Dear Doctor,


Dear Doctor,

When you called me in the car and told me you’d already faxed the forms to the college, called the sports medicine specialist on campus, arranged for the boot measurement, and verified there was an appointment for my daughter the next day, you thought you’d lost me.

Hello?  Hello?  You said as if the call had been dropped.

I’m here, I said.  I’m just so . . .  stunned.  And touched.  And thankful.

That’s why we’re here, she replied.

And I thought to myself, that is what you don’t see on the hospital website. We are specialists in disease, orthopedics, and in cutting through red tape for scared moms whose kids are far from home.



P.S. I’m sorry she went out dancing in her cast last night. She swears you never said  “no dancing.”




Dear Daughter’s Ex-Boyfriend,

You are not my boyfriend.

But how I wish I had a boyfriend like you when I was young.  Who carried you inside when you are sick.  Who gave thoughtful presents. Who wrote tender love notes.

And you are not my son.

Smart.  Conversant on any subject.  A writer of thank yous.  A bringer of hostess gifts.

But I mourn you now as a little  bit of each — the boyfriend I never had.  The son I never had.

There is a hole in my Christmas list.  There is an empty seat at the table.

I tell my daughters, this is not about me.  This is about you.  What’s right for you.  What I feel doesn’t matter.

It doesn’t matter, but it IMG_1664does hurt.

Very sincerely,

Mother of only girls

Dear Mom and Daughters On Rented Bikes,

cami.sandYou stopped at my house.

You asked if my oldest daughter was with me this summer. Or the middle one. Or the youngest one.

Your shoulders dropped two inches when I said no. That they were in other cities, working other jobs. Not here, babysitting, just when you needed one.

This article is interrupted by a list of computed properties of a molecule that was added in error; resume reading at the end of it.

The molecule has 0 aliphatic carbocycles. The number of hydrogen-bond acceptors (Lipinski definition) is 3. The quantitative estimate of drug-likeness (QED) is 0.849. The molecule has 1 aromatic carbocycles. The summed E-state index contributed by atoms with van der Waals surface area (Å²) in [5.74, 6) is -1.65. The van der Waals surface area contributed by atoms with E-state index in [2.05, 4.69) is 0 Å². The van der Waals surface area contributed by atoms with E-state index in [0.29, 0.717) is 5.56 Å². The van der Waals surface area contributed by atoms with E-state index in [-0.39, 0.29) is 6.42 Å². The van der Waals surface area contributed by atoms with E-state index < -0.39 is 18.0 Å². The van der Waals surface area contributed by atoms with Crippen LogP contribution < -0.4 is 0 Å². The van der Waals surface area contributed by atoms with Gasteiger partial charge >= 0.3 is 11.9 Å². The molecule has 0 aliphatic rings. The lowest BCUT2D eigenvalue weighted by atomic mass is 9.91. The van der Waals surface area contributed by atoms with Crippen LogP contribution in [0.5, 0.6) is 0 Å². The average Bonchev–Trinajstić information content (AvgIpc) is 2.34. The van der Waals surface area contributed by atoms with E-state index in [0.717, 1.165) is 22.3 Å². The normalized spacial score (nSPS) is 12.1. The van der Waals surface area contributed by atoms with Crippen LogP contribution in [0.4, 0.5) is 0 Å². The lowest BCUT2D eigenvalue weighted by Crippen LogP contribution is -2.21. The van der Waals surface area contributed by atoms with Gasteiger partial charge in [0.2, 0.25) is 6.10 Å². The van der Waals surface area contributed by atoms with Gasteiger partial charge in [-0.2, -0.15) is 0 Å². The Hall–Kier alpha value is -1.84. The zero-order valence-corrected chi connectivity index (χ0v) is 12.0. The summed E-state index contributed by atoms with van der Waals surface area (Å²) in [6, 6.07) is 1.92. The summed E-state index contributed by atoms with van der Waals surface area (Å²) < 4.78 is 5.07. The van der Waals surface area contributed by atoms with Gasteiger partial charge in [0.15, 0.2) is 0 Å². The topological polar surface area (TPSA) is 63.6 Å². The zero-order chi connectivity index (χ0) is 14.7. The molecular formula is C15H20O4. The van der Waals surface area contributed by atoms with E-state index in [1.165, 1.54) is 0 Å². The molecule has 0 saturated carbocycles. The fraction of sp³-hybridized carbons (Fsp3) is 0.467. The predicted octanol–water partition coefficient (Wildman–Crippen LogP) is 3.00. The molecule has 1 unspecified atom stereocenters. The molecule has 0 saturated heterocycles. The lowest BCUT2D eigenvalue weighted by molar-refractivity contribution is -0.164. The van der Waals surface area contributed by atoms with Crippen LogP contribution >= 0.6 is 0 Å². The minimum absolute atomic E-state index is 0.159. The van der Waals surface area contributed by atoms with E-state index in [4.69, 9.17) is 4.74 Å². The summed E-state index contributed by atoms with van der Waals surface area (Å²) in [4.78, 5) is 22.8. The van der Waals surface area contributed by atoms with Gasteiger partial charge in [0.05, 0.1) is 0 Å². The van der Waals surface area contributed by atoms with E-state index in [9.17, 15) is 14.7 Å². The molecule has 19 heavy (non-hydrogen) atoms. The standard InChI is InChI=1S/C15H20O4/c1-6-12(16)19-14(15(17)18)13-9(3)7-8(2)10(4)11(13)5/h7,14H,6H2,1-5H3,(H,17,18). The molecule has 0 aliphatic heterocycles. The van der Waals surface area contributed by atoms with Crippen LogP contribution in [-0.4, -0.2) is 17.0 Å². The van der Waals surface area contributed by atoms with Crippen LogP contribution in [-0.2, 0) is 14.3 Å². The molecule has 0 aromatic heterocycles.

I said I was sorry, that I would tell them you said hello, and you rode away.

But afterwards, I couldn’t forget the droop in your posture. You looked hot, tired, overwhelmed.

And I wished I had said what I am thinking now: I’ll watch your kids for you.

Because I miss mine. And someday, you’ll miss yours too.

Very sincerely,

Mom on the porch

Dear Promotional Person Wearing the Giant Sun Suit,

I know you must think, in the tundra days of winter, that you have the worst job in the world. I know your bosses must wonder, as traffic flies by you and doesn’t stop, that advertising doesn’t work.

But when I saw you, your yellow arm waving with a wide swath, saying hello to every passerby with a frosty exhale,  I waved to you.  And when you waved back, then bowed with your spiky ray hat,  I smiled the whole rest of my commute.

I didn’t think: “Look there’s an idiot in a sun suit.”  I thought,  “There is a person who does a difficult job extremely well.”

I wanted to write to your boss and tell him so, but when I doubled back the next day, driving up and down a four-block stretch where I was sure you’d been, expecting to see a business called “Sun Jewelers”  or “Sun Dry Cleaners”, I didn’t see any place OLYMPUS DIGITAL CAMERAremotely like that.

And I didn’t see you either.


Person Who Waved Back

Dear Hillary,

Dear Hillary,